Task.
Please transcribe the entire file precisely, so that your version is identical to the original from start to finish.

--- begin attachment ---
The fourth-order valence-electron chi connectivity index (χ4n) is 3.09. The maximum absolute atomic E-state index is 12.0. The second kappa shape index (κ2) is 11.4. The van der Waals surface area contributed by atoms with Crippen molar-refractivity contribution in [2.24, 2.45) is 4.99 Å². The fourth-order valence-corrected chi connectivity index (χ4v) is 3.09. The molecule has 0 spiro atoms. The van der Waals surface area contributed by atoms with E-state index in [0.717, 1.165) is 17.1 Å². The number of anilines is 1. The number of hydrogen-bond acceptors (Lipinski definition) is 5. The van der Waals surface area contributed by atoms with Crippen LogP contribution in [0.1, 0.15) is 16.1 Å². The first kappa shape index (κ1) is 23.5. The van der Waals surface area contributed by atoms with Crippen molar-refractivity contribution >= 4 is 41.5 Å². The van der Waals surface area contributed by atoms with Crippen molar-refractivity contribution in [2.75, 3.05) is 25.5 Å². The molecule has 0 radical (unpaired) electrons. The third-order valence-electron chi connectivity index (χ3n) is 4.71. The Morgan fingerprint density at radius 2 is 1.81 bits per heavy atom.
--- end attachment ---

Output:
The fourth-order valence-electron chi connectivity index (χ4n) is 3.09. The maximum absolute atomic E-state index is 12.0. The second kappa shape index (κ2) is 11.4. The van der Waals surface area contributed by atoms with Crippen molar-refractivity contribution in [2.24, 2.45) is 4.99 Å². The fourth-order valence-corrected chi connectivity index (χ4v) is 3.09. The molecule has 0 spiro atoms. The van der Waals surface area contributed by atoms with E-state index in [0.717, 1.165) is 17.1 Å². The number of anilines is 1. The number of hydrogen-bond acceptors (Lipinski definition) is 5. The van der Waals surface area contributed by atoms with Crippen LogP contribution in [0.1, 0.15) is 16.1 Å². The first kappa shape index (κ1) is 23.5. The van der Waals surface area contributed by atoms with Crippen molar-refractivity contribution >= 4 is 41.5 Å². The van der Waals surface area contributed by atoms with Crippen molar-refractivity contribution in [2.75, 3.05) is 25.5 Å². The molecule has 0 radical (unpaired) electrons. The third-order valence-electron chi connectivity index (χ3n) is 4.71. The Morgan fingerprint density at radius 2 is 1.81 bits per heavy atom.